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  • BearVault BV500 Bear Proof Container Bear Vault
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Bear Vault Bear Resistant Food Canister

142 customer reviews

Price: $63.60 - $85.00
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  • Claimed Weight: 2 lb 9 oz, 1160 g
  • Volume: 700 cu in 11.5 L
  • Dimensions: 8.7 x 12.7 in, 21 x 32 cm
  • Material: Transparent polycarbonate
  • Recommended Use: Storing supplies/food in bear country

Product Description

Head out for a trip into Yosemite or Denali National Park with your food safe and secure in the Bear Vault BV500 Bear Resistant Food Canister. This large-capacity container's 700 cubic inch interior stashes enough supplies for weeklong trips into bear country. An innovative tool-free top gives you quick access to your goodies, and the see-through polycarbonate housing and extra-wide lid make it easy to find what you're looking for. Slip this lightweight Bear Vault canister into your expedition pack or use the guides to strap it down.

Product Details

  • Product Dimensions: 14 x 10 x 9 inches ; 3.4 pounds
  • Shipping Weight: 3.4 pounds (View shipping rates and policies)
  • ASIN: B007PO9WUS
  • Item model number: Bear Vault
  • Average Customer Review: 4.5 out of 5 stars  See all reviews (142 customer reviews)
  • Amazon Best Sellers Rank: #1,875 in Sports & Outdoors (See Top 100 in Sports & Outdoors)
  • Product Warranty: For warranty information about this product, please click here

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Customer Questions & Answers

Customer Reviews

Most Helpful Customer Reviews

51 of 53 people found the following review helpful By Amazon Customer on July 16, 2012
Size: 700cu inColor: Black
Everybody hates bear canisters. I hate packing them, I hate carrying them--well, you get the idea. But my wife and I do a lot of backpacking in the Sierras, where the rangers say you gotta have them. So, we've got one apiece.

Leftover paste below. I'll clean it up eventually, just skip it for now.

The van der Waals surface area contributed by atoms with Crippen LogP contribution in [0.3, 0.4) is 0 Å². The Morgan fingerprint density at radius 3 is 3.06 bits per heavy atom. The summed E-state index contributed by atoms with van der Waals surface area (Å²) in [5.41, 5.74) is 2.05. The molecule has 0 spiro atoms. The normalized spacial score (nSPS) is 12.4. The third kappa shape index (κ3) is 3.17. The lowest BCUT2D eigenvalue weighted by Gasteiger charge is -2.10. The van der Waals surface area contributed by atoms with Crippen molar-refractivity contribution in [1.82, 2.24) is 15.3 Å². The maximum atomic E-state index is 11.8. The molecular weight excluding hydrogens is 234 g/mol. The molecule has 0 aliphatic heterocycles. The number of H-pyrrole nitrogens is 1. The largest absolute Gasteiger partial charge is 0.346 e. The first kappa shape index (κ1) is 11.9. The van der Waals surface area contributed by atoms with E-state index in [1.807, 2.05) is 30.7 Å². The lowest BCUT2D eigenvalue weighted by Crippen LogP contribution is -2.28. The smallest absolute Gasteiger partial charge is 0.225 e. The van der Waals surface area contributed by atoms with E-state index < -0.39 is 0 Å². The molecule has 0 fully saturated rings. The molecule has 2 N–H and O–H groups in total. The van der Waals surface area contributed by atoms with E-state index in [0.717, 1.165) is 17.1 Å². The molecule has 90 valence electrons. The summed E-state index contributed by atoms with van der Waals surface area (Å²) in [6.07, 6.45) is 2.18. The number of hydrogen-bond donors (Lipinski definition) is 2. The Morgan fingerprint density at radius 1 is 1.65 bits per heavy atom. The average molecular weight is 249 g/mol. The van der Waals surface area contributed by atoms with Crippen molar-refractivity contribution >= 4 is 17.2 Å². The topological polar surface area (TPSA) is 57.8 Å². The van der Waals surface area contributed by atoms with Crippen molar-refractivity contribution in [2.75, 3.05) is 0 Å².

The thing to understand about bear canisters is that they are, of necessity, a compromise. They've got to be large enough to hold your food, but small enough to carry. So, any bear canister is going to be too small to carry all the food you'd like, and it's going to be too large to carry in your pack. That's just the nature of the compromise involved. The only question is how well a canister manages the compromise.

The BV500 does as good a job as can be expected. It's large enough to hold food for one person for up to a week, so long as you pack only food that packs compactly, like Mountain House and beef jerky. It's larger than other full-size canisters, it lets you see what's inside, and it has a wide mouth, which makes it easy to get stuff in and out.

At the same time, the BV500 is small enough that I can strap it to the outside of my internal-frame pack. If your pack has straps for attaching a tent to the outside, they should hold the BV 500--just use some mini-bungee cords to pull the straps together and keep them from sliding off the sides of the canister. Otherwise, use regular-size bungees to attach the canister to the back of the pack. A full canister is heavy enough that I do not recommend strapping it to the top of a pack.

The BV500 is no easier or harder to open than any other canister. It can be a bit of a chore to open in cold weather, but I have found that sliding a pocket-knife blade under the catch makes it much easier to release.

Finally, the BV500 is somewhat lighter than other full-size canisters.
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48 of 50 people found the following review helpful By R. Blue on September 17, 2009
Size: 700cu inColor: Black Verified Purchase
Like all containers, whether they are a bear proof container, backpack or a day bag, you have to think out your packing plan. Our first try took about an hour to pack it so everything would fit. We were going on a three day backpack that required an bear proof storage container. We chose the BearVault because of its wide mouth lid. My wife got everything into it after several tries and much repackaging. On our last outing (the third with the BearVault) which was a canoe camp, she just packed the food in it because she knew how to get everything to fit. It took her less than five minutes.